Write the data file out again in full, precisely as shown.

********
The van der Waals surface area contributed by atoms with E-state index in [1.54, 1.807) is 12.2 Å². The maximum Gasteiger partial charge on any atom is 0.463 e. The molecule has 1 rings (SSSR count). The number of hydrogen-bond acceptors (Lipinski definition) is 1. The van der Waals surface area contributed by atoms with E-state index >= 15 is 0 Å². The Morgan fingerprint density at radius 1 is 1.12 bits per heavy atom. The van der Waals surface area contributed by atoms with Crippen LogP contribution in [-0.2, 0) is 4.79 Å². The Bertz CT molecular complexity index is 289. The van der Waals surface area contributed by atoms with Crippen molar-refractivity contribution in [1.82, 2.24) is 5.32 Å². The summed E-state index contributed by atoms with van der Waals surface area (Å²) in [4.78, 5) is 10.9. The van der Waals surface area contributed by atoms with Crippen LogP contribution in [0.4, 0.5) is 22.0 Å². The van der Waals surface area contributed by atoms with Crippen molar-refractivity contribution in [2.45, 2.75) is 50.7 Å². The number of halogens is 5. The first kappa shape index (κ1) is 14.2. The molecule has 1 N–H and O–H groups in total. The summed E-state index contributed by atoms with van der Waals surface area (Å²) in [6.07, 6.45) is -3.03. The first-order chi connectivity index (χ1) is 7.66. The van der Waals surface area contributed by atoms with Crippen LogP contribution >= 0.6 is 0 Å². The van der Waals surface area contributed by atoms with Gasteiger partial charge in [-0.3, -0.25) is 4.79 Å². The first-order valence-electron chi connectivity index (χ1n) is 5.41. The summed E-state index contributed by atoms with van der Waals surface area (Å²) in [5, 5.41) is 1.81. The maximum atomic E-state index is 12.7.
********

The van der Waals surface area contributed by atoms with E-state index in [1.54, 1.807) is 12.2 Å². The maximum Gasteiger partial charge on any atom is 0.463 e. The molecule has 1 rings (SSSR count). The number of hydrogen-bond acceptors (Lipinski definition) is 1. The van der Waals surface area contributed by atoms with E-state index >= 15 is 0 Å². The Morgan fingerprint density at radius 1 is 1.12 bits per heavy atom. The van der Waals surface area contributed by atoms with Crippen LogP contribution in [-0.2, 0) is 4.79 Å². The Bertz CT molecular complexity index is 289. The van der Waals surface area contributed by atoms with Crippen molar-refractivity contribution in [1.82, 2.24) is 5.32 Å². The summed E-state index contributed by atoms with van der Waals surface area (Å²) in [4.78, 5) is 10.9. The van der Waals surface area contributed by atoms with Crippen LogP contribution in [0.4, 0.5) is 22.0 Å². The van der Waals surface area contributed by atoms with Crippen molar-refractivity contribution in [2.45, 2.75) is 50.7 Å². The number of halogens is 5. The first kappa shape index (κ1) is 14.2. The molecule has 1 N–H and O–H groups in total. The summed E-state index contributed by atoms with van der Waals surface area (Å²) in [6.07, 6.45) is -3.03. The first-order chi connectivity index (χ1) is 7.66. The van der Waals surface area contributed by atoms with Crippen LogP contribution >= 0.6 is 0 Å². The van der Waals surface area contributed by atoms with Gasteiger partial charge in [-0.3, -0.25) is 4.79 Å². The first-order valence-electron chi connectivity index (χ1n) is 5.41. The summed E-state index contributed by atoms with van der Waals surface area (Å²) in [5, 5.41) is 1.81. The maximum atomic E-state index is 12.7.